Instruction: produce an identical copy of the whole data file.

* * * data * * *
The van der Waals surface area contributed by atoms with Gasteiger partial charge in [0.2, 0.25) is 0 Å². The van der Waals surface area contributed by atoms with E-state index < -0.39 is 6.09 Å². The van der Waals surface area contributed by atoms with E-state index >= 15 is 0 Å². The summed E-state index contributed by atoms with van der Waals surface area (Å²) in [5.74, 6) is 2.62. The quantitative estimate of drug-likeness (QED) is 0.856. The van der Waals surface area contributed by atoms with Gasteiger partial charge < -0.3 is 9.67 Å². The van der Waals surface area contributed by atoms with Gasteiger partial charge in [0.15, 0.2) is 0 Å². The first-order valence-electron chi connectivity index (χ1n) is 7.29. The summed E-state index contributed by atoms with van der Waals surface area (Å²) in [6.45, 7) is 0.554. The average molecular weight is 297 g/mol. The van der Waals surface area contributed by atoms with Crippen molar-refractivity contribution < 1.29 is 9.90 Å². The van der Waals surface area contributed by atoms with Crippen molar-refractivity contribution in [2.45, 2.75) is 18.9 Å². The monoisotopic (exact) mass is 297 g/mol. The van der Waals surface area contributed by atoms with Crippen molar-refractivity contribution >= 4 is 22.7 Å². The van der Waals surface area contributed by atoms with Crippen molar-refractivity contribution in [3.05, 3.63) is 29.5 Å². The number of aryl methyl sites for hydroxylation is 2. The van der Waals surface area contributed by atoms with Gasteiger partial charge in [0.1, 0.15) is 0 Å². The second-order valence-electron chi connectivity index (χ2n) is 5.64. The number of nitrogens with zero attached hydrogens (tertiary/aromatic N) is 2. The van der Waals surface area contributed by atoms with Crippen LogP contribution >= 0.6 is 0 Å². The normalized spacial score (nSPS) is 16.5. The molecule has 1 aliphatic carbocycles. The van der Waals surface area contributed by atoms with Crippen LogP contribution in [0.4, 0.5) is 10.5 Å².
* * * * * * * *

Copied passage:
The van der Waals surface area contributed by atoms with Gasteiger partial charge in [0.2, 0.25) is 0 Å². The van der Waals surface area contributed by atoms with E-state index < -0.39 is 6.09 Å². The van der Waals surface area contributed by atoms with E-state index >= 15 is 0 Å². The summed E-state index contributed by atoms with van der Waals surface area (Å²) in [5.74, 6) is 2.62. The quantitative estimate of drug-likeness (QED) is 0.856. The van der Waals surface area contributed by atoms with Gasteiger partial charge < -0.3 is 9.67 Å². The van der Waals surface area contributed by atoms with Gasteiger partial charge in [0.15, 0.2) is 0 Å². The first-order valence-electron chi connectivity index (χ1n) is 7.29. The summed E-state index contributed by atoms with van der Waals surface area (Å²) in [6.45, 7) is 0.554. The average molecular weight is 297 g/mol. The van der Waals surface area contributed by atoms with Crippen molar-refractivity contribution < 1.29 is 9.90 Å². The van der Waals surface area contributed by atoms with Crippen molar-refractivity contribution in [2.45, 2.75) is 18.9 Å². The monoisotopic (exact) mass is 297 g/mol. The van der Waals surface area contributed by atoms with Crippen molar-refractivity contribution >= 4 is 22.7 Å². The van der Waals surface area contributed by atoms with Crippen molar-refractivity contribution in [3.05, 3.63) is 29.5 Å². The number of aryl methyl sites for hydroxylation is 2. The van der Waals surface area contributed by atoms with Gasteiger partial charge in [0.1, 0.15) is 0 Å². The second-order valence-electron chi connectivity index (χ2n) is 5.64. The number of nitrogens with zero attached hydrogens (tertiary/aromatic N) is 2. The van der Waals surface area contributed by atoms with Crippen LogP contribution >= 0.6 is 0 Å². The normalized spacial score (nSPS) is 16.5. The molecule has 1 aliphatic carbocycles. The van der Waals surface area contributed by atoms with Crippen LogP contribution in [0.4, 0.5) is 10.5 Å².